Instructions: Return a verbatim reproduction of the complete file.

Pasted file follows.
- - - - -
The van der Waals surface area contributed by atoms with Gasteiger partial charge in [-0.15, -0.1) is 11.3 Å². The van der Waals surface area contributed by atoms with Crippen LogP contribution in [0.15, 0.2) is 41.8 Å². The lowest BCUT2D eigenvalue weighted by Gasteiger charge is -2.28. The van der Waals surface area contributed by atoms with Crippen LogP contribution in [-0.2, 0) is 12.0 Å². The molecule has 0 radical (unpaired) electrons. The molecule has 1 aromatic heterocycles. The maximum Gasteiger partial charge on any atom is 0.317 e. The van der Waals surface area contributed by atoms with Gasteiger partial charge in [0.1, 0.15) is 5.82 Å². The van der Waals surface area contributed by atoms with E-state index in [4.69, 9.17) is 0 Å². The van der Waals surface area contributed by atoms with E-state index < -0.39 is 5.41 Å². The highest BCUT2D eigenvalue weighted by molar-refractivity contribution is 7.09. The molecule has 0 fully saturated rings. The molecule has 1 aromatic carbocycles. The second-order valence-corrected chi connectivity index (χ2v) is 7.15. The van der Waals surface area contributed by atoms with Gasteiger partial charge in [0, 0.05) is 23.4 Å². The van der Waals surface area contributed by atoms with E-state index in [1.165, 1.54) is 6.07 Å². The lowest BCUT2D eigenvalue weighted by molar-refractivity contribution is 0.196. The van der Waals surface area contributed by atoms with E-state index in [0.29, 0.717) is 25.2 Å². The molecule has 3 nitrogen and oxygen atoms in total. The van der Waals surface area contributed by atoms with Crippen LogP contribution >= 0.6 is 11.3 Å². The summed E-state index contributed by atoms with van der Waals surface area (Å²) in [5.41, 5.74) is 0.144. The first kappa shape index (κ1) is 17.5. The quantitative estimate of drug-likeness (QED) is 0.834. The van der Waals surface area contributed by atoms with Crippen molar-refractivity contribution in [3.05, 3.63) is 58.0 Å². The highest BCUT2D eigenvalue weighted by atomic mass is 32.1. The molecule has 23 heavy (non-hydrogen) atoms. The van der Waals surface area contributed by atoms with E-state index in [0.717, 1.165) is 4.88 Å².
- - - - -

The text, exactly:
The van der Waals surface area contributed by atoms with Gasteiger partial charge in [-0.15, -0.1) is 11.3 Å². The van der Waals surface area contributed by atoms with Crippen LogP contribution in [0.15, 0.2) is 41.8 Å². The lowest BCUT2D eigenvalue weighted by Gasteiger charge is -2.28. The van der Waals surface area contributed by atoms with Crippen LogP contribution in [-0.2, 0) is 12.0 Å². The molecule has 0 radical (unpaired) electrons. The molecule has 1 aromatic heterocycles. The maximum Gasteiger partial charge on any atom is 0.317 e. The van der Waals surface area contributed by atoms with Gasteiger partial charge in [0.1, 0.15) is 5.82 Å². The van der Waals surface area contributed by atoms with E-state index in [4.69, 9.17) is 0 Å². The van der Waals surface area contributed by atoms with E-state index < -0.39 is 5.41 Å². The highest BCUT2D eigenvalue weighted by molar-refractivity contribution is 7.09. The molecule has 0 fully saturated rings. The molecule has 1 aromatic carbocycles. The second-order valence-corrected chi connectivity index (χ2v) is 7.15. The van der Waals surface area contributed by atoms with Gasteiger partial charge in [0, 0.05) is 23.4 Å². The van der Waals surface area contributed by atoms with E-state index in [1.165, 1.54) is 6.07 Å². The lowest BCUT2D eigenvalue weighted by molar-refractivity contribution is 0.196. The van der Waals surface area contributed by atoms with E-state index in [0.29, 0.717) is 25.2 Å². The molecule has 3 nitrogen and oxygen atoms in total. The van der Waals surface area contributed by atoms with Crippen LogP contribution >= 0.6 is 11.3 Å². The summed E-state index contributed by atoms with van der Waals surface area (Å²) in [5.41, 5.74) is 0.144. The first kappa shape index (κ1) is 17.5. The quantitative estimate of drug-likeness (QED) is 0.834. The van der Waals surface area contributed by atoms with Crippen molar-refractivity contribution in [3.05, 3.63) is 58.0 Å². The highest BCUT2D eigenvalue weighted by atomic mass is 32.1. The molecule has 23 heavy (non-hydrogen) atoms. The van der Waals surface area contributed by atoms with E-state index in [0.717, 1.165) is 4.88 Å².